There was a lot of talk around NFL draft time about the number of first round picks out of Notre Dame during the Kelly era. I even mentioned it in a piece a couple years ago; he’d accumulated more first round picks during his (at the time) 8 seasons than the previous 14, and it wasn’t even close–seven first round picks to four, and the number has grown to nine since last season.
It got me thinking, what would Brian Kelly’s all-time Notre Dame team look like? My initial thought was it would be stacked, and I think that turned out right.
I put the team together with the thought of constructing it to play an actual game, and I tried as best I could to leave out how their NFL careers have turned out. This is a Notre Dame thing after all. So, draft position is relevant, since this is a result of their college career, but NFL performance does not. Also, the player had to play at least two full seasons with Kelly. So someone like Kyle Rudolph would be out.
DeShone Kizer (2014-2016)
5,805 career passing yards, 61% completions, 8.4 y/a, 65 total touchdowns, 19 interceptions, 997 career rushing yards, 3.8 ypc
When this idea first came into my mind, I thought I was going to go with Everett Golson. Their passing stats are remarkably similar, with Golson posting identical passing touchdown numbers, and throwing one more interception, although Kizer was superior as a runner. I’m just really a fan of Golson’s game. But, Golson had moments where he simply wasn’t ready to play mentally (2012 Michigan, 2014 Arizona State, 2014 USC). Plus, the turnovers.
Kizer arrived at the best time and then the worst time. He inherited a phenomenal situation in 2015, and then a toxic one in 2016. His career is marred by how it ended. But, at his peak, there is no better option at quarterback. He was clutch at times, he could win with his legs, he can serve as the de-facto short yardage back, and wasn’t a turnover machine.
CJ Prosise (2013-2015)
1,155 yards, 6.9 ypc, 12 touchdowns, 62 receptions, 896 yards, 3 touchdowns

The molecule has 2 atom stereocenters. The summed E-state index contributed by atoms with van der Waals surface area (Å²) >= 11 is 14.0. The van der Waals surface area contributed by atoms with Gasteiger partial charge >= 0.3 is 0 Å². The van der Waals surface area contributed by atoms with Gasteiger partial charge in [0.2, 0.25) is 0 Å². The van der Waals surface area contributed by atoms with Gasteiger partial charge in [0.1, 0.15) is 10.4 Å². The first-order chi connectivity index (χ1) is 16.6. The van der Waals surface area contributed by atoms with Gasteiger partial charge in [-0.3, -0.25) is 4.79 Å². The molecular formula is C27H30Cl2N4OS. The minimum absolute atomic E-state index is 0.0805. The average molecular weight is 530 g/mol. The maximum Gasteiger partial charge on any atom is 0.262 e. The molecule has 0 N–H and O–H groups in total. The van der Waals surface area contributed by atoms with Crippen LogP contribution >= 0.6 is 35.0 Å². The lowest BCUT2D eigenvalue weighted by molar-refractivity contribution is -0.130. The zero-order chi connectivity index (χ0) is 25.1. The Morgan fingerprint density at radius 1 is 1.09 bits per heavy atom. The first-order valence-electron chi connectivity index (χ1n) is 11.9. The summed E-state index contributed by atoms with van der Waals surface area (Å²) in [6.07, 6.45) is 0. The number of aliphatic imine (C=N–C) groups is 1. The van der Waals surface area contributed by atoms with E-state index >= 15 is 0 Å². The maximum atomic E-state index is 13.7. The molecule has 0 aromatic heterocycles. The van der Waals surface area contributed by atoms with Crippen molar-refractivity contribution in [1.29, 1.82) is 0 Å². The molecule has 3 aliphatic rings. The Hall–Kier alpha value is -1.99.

It was between Prosise and Adams for the “home run” type back. I found Prosise to be more elusive, and tougher to bring down, although the difference isn’t enormous. Prosise is also the better weapon in the passing game. Both were banged up throughout their careers, although Adams displayed more of a willingness to play through it. In the end, if both are at their peak, give me Prosise.
Theo Riddick (2009-2012)
364 touches, 2,432 scrimmage yards, 13 total touchdowns
From a stats perspective, this is probably indefensible, but I watched him play in 2012 and the guy had stones and I want him on the team. I figure the home run threat is occupied by Prosise and Riddick is a solid inside the tackles runner who is invaluable in the passing game. I’ll put it like this, if it’s 3rd and 3 with the game on the line, I want Riddick in there ahead of any back Notre Dame has had in the Kelly era to either run it, make the block, or catch it out of the back field.
Will Fuller (2013-2015)
144 receptions, 2,512 yards, 17.4 ypc, 30 touchdowns
A no-brainer pick. I’ll never forget his opening touchdown against Rice in 2014, for how badly he eviscerated their secondary and how instantly apparent it was he had that ludicrous speed and was basically unguardable. Imagine being in the defensive back film room the next week and seeing that. There is fast and then there is a guy flying past the safety while tracking a ball being thrown 60 yards in the air. Man, Will Fuller was exciting to watch.